Nevron .NET Vision Documentation
Force directed layout

Force directed algorithms use a physical analogy to arrange graphs. The force layout algorithms are encapsulated inside the NForceDirectedLayout class (derived from NLayout), which can be instanced on demand:
Copy Code
// create a new force directed layout associated with the specified document
NForceDirectedLayout fdLayout = new NForceDirectedLayout(document);
Visual Basic
Copy Code
' create a new force directed layout associated with the specified document
Dim fdLayout As New NForceDirectedLayout(document)
Force directed layout concept

Force directed layouts view the graph as a system of bodies with forces acting between the bodies. The algorithm seeks a configuration of the bodies with locally minimum energy, that is a position for each body, such that the sum of the forces on each body is zero. Such configuration is called equilibrium configuration. Generally all force directed layouts are defined by two parts:

  • Model - a force system defined by the vertices and edges, which provides a physical model for the graph
  • Algorithm - the method used to find an equilibrium configuration for the defined system

The current implementation of NForceDirectedLayout is based on a model with spring and electrical forces acting upon the graph vertices. In this model edges between graph vertices represent springs connecting the vertices. Vertices are treated as equally charged particles, which repel each other. The force acting on each vertex v is: 


Springs model
The natural (zero energy) length of all springs can be controlled by the SpringLength property. The spring stiffness is controlled by the SpringStiffness property. The spring stiffness is a constant, which controls the tendency for the distance between two vertices connected with an edge to be closer to the spring length. It is possible to instruct the algorithm to use logarithmic springs instead of springs based on Hooke's law by setting the LogarithmicSprings property to true.
Electrical model
The strength of the electrical repulsion between all vertices depends on the value of the ElectricalRepulsion property. This setting is usually initialized with a large value, since the electrical repulsion decreases in an inverse square with the increase of the distance between vertices. A larger value for this property will make a more symmetrical drawing.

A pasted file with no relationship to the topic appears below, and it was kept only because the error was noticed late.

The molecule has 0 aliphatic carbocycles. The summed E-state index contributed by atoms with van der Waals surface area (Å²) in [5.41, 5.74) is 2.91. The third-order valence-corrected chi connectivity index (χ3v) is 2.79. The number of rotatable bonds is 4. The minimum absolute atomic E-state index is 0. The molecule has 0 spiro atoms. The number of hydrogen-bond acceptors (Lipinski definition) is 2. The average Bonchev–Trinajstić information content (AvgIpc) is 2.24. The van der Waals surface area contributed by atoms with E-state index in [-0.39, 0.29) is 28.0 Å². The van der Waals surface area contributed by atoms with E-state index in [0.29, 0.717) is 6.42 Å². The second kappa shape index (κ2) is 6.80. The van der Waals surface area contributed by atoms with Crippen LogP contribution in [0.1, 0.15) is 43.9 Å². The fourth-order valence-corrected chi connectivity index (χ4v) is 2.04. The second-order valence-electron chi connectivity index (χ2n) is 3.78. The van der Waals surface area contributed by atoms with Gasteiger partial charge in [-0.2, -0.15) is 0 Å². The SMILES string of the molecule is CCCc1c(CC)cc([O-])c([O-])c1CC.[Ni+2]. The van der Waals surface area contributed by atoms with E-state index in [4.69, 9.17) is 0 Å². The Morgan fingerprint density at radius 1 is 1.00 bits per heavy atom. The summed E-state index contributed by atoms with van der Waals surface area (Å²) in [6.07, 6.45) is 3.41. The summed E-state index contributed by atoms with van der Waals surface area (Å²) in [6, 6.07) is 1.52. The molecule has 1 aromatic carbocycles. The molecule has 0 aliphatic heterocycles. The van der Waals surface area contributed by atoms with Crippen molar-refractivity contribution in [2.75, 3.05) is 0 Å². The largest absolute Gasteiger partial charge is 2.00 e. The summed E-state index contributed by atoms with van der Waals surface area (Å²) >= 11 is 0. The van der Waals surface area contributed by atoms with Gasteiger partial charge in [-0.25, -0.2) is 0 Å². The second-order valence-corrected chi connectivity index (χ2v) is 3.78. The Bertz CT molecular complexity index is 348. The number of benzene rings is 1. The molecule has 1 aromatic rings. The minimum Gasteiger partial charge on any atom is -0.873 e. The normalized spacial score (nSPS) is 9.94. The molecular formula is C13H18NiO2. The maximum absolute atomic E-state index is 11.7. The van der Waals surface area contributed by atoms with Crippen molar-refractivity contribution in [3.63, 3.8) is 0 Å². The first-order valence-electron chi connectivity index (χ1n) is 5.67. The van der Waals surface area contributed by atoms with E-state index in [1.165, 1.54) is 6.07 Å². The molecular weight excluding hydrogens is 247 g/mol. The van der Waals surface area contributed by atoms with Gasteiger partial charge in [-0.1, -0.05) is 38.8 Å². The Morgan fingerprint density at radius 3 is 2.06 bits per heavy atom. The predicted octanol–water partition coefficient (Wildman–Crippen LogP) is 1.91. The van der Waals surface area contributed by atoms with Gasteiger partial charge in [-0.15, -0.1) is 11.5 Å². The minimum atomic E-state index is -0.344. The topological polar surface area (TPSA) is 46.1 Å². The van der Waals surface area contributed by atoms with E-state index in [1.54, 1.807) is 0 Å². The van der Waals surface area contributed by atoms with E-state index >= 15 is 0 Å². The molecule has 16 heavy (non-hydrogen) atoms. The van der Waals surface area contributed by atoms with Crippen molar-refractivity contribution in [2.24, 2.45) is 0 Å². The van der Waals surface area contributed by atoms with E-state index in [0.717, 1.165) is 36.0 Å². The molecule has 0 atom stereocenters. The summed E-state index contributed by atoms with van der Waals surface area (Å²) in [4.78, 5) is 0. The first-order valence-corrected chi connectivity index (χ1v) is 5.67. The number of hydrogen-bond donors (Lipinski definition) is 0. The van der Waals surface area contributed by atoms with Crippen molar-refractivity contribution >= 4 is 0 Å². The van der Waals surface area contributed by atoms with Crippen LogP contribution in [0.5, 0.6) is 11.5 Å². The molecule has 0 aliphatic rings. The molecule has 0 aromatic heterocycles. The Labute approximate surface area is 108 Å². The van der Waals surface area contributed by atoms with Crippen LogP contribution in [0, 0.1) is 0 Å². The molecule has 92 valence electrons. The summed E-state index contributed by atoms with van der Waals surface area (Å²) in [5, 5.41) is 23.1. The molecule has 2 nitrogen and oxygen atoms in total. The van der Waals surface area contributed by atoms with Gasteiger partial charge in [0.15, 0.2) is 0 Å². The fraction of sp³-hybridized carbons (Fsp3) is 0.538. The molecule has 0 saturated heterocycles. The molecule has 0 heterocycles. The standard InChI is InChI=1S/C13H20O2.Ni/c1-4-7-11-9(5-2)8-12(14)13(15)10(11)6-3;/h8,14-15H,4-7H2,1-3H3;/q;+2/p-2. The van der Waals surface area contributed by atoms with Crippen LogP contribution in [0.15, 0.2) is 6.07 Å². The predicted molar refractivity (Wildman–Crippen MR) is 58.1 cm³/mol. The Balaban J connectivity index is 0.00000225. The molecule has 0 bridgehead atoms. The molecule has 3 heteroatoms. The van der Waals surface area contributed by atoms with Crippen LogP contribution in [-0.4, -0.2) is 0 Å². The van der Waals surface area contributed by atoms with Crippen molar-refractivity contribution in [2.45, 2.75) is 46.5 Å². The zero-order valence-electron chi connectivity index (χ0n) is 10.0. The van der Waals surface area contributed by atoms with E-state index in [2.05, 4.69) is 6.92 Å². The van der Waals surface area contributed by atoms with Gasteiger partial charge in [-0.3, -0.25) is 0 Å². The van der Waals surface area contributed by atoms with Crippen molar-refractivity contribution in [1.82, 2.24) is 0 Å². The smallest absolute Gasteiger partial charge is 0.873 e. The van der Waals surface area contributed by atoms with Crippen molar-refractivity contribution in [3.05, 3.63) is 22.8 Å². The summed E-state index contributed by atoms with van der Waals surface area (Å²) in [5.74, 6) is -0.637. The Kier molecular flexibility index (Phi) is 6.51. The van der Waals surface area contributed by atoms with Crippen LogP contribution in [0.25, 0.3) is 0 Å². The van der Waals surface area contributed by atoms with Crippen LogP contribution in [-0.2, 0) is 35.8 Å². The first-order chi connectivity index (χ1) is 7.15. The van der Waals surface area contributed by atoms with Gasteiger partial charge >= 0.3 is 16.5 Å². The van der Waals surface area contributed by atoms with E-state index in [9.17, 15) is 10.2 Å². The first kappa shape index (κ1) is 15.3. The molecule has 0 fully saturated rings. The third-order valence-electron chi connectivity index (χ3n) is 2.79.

Force directed layout algorithm

An iterative algorithm is implemented, which tries to reach an equilibrium configuration in a finite number of iterations - controlled by the MaxIterations property.

You can choose whether the algorithm must randomize the vertex positions prior to its execution with the help of the RandomizePositions property. 

On each iteration the algorithm computes the force acting on each vertex and each vertex is moved in the direction of that force by a small amount of it's force magnitude, controlled by the ForceMagnitudeFactor property.

The algorithm stops if it has performed the maximum number of iterations or all forces in the system are smaller than the value specified by the StopForce property - that is the system has reached an equilibrium approximation.

Preserve vertex positions
You can choose whether the algorithm must preserve the locations of the layout building nodes by settings the PreserveNodesPositions property to true. For example suppose that you have a graph G and you have selected one node from it - node1. Passing only node1 to the force directed layout will apply a layout on the entire graph, but the node1 position will not be changed.
Related Examples
Windows Forms: Layouts - Force Directed Layout

See Also

Common layout features | NForceDirectedLayout

See Also



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